snaking drains of apartment building

Discussion in 'Drain and Sewer Cleaning' started by bobv, Apr 1, 2014.

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  1. Apr 1, 2014 #1

    bobv

    bobv

    bobv

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    All, TIA for advice. I work in a 6 floor apartment building and we're doing a routine maintenance snake of the tiers of kitchen drains. The plumbing company is suggesting they need to snake every unit on every floor, but I would think they would only need access to each of the top floor units and can snake the whole tier from there (and thus not need access to all the lower units that feed the same drain lines). Is the plumber correct for some reason I'm not considering or is he simply trying to bill me to needlessly snake every unit?

    Also, if the drains are all one and quarter inch pipe, is that the size of snake that'd ideal be used? I believe they're suggesting the use of a three quarter inch snake, which seems undersized. Again, I'm concerned they might just be trying to use a three quarter so we have to use them again sooner and shell out for the job again.

    Finally, how often would everyone recommend we have the snaking done? Every year? Every 3? Every 5?

    In summary - do we need to snake every unit, how often, and what size snake. Thanks for the advice.
     
    Last edited: Apr 1, 2014
  2. Apr 1, 2014 #2

    journeyman

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    I use a spartan 100 machine on kitchen lines. Belive the cable is 3/8. The cable i have is also 75 feet long. If you have 6 floors at 10 feet a floor 70 feet of cable will be plenty. I am assuming the kitchens are all on the same stack. He wants to run each floor so he can charge you more and cable is less work to get back. You run 70 feet of cable gravity pulls on it and it is hard to pull back. You always want to run a cable as far as you can in a building like yours. It is possible to push a clog to the next floor causing a flood. Cabling the line is only going to puch a hole through clogs. Hydro jetting gets the line clean and pushes all the debris out of line. It can be messy though if done on inside of unit
     
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  3. Apr 1, 2014 #3

    bobv

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    Thanks, journeyman. In theory, does it make sense that the hydro jetting could be done via the roof vents (so water isn't being sprayed in the top floor units)? That's assuming each drain stack has it's own vent, which I would imagine is the case....
     
  4. Apr 1, 2014 #4

    johnjh2o

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    If the line is snaked from the top floor he will clear the vertical line. But there may be horizontal waste arms that need to be done from under each sink.
     
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  5. Apr 1, 2014 #5

    IFIXH20

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    Most stoppages are usually in the horizontal section of the drain. If the lower floor units are backing-up then your problem will mostly be in the building drain (horizontal drain) under the slab. If this is the case, running the cable from the lowest unit will be the way to go.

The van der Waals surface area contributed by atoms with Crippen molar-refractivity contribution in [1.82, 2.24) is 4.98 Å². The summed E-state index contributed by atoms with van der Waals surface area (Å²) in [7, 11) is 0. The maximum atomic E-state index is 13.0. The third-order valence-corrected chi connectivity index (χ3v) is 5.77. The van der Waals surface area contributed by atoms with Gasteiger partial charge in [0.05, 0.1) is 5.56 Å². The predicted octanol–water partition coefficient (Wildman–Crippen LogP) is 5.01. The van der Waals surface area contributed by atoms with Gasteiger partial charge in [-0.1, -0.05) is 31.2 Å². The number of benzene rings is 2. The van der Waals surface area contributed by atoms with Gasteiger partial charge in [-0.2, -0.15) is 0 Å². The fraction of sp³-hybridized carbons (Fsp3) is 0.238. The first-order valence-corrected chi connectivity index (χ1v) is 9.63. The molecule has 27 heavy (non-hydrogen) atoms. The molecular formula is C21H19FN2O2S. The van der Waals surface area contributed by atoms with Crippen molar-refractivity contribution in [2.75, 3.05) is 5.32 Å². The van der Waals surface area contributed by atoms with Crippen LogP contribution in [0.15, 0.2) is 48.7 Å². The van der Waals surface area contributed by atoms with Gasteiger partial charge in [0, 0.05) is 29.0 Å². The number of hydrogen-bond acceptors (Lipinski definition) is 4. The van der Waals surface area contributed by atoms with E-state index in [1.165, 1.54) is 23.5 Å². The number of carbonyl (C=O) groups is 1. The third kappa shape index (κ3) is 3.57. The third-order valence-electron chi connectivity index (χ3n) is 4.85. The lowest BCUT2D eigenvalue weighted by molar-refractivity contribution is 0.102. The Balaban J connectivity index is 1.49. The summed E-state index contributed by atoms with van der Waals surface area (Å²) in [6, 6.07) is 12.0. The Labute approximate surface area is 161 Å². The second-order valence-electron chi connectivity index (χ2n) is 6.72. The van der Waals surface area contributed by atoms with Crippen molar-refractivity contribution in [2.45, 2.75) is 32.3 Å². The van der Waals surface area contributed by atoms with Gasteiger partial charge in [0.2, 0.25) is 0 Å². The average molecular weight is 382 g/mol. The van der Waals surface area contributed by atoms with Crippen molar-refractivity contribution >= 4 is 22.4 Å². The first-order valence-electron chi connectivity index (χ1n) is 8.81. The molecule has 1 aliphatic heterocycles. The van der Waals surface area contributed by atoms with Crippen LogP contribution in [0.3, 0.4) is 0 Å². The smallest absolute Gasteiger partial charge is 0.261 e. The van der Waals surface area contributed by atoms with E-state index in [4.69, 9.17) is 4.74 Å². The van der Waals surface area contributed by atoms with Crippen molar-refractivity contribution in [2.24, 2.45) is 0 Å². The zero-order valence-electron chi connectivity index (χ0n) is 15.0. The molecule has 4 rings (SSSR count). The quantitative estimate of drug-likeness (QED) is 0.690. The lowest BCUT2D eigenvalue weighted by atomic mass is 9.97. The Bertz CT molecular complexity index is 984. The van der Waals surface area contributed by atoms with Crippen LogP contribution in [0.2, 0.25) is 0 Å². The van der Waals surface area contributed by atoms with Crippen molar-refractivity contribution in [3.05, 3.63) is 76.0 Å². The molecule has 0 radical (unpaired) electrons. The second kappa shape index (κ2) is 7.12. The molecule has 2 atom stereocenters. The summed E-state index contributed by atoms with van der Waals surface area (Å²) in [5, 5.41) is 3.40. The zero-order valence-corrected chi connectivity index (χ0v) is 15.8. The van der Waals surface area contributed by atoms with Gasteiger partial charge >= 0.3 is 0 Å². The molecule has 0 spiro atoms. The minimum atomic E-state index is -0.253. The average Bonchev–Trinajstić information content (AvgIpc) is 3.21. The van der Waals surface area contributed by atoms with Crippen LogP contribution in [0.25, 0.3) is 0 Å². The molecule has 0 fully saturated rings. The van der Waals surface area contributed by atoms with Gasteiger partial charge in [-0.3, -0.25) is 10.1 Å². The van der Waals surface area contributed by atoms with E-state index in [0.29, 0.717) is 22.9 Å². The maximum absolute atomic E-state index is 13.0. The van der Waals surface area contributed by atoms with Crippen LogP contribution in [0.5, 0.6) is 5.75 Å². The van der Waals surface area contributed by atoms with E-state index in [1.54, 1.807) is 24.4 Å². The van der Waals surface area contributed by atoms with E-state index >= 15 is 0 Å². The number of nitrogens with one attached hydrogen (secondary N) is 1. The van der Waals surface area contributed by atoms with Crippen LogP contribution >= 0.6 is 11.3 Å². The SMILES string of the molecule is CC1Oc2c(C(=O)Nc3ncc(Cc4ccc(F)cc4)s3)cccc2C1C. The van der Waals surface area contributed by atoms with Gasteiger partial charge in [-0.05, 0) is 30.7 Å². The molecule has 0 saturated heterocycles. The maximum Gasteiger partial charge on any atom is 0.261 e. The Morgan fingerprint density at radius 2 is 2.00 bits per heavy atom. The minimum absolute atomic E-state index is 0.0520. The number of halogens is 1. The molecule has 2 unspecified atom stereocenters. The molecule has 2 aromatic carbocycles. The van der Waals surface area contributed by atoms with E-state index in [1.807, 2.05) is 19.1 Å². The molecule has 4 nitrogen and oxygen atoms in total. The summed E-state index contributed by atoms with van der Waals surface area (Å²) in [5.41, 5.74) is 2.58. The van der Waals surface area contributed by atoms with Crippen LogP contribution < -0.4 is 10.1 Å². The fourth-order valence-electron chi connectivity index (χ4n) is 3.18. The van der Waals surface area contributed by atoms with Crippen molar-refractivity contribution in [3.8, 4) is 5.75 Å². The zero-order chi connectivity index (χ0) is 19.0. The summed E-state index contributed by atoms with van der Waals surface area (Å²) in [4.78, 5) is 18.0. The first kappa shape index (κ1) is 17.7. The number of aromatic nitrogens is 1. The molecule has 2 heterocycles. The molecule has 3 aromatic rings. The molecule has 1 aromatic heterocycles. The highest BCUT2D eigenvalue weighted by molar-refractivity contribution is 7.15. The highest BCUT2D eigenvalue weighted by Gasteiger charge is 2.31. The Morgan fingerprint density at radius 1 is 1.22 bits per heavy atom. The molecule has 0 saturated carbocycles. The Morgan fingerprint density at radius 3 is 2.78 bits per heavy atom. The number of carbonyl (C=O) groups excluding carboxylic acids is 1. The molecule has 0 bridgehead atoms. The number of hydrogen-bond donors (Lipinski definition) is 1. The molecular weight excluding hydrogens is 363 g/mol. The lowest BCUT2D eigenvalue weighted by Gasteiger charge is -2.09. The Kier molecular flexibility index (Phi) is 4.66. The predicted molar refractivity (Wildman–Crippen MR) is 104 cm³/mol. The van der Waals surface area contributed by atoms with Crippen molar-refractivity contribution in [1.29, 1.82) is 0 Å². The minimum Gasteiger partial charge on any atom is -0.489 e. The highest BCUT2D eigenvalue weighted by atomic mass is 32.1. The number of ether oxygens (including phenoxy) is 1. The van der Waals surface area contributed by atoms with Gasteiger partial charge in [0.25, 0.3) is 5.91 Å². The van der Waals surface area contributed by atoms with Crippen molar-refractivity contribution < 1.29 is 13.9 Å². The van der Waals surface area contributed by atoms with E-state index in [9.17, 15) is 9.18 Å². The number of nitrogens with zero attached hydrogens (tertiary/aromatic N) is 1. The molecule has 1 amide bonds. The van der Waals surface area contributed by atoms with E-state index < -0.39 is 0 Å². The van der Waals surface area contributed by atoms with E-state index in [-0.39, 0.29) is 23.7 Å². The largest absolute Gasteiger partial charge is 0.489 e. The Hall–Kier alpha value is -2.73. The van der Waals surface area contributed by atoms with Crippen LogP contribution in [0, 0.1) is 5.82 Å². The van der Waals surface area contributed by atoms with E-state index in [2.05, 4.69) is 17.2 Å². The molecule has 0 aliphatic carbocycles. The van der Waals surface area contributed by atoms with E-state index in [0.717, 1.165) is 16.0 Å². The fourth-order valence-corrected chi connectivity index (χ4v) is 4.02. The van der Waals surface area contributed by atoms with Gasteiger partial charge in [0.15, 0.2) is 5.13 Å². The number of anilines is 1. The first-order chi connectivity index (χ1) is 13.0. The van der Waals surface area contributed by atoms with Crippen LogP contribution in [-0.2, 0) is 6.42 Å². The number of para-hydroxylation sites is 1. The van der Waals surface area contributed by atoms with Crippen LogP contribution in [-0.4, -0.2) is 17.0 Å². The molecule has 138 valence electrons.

6. Apr 1, 2014 #6

    bobv

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    Thanks, all. Do people think there's even value in preventative snaking of each unit? Someone else mentioned that it's not helpful/worth the cost (being charged $90 per unit) since it might actually contribute to a blockage since you can't usually run sufficient water to flush out whatever you dislodge. Does anyone else have an opinion on if hydro jetting the vertical line (once every few years?) would be appropriate? That'd at least solve the problem of lacking water to flush out what's dislodged.
     
  7. Apr 1, 2014 #7

    johnjh2o

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    If it's not broken don't fix it.
     
  8. Apr 1, 2014 #8

    Carl399

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    I work maintenance in an 18 story apt bldg (218 apts). From experience, a 3/4" cable in a 1 1/4" line would be overkill. A 5/16 or 3/8 with a proper sized drop head would work much better. You should run your mains and take on the individual apts as they are needed.
     
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  9. Aug 2, 2014 #9

    mcgervase

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    Each horizontal kitchen line on each floor will have grease buildup. Each should be cabled as a preventative going into the main stack, vertical. The main stack should then be cabled. If you add 20 feet plus to the cable run from each kitchen sink c/o you will have cabled the main stack little by little as you go down to ground floor. Remember, that 3/8 inch snake is worthless in a horizontal 3 inch or larger pipe. you need to find the nearest large c/o and run a bigger snake for the turn at the bottom of the stack as it goes horizontal to the main tie in.
     
  10. Aug 2, 2014 #10

    journeyman

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    each unit is probably owned by individual people. he is trying to keep the common line clear and then it is up to the individual units to take care of the horizontals if this is not accurate bobv please tell me. i do alot of hoa work and plumbers will always come in and say the problem is in the common line so the owners of units dont have to pay the bill. by keeping the common line maintained now the charge will go to the homeowner/tenant
     

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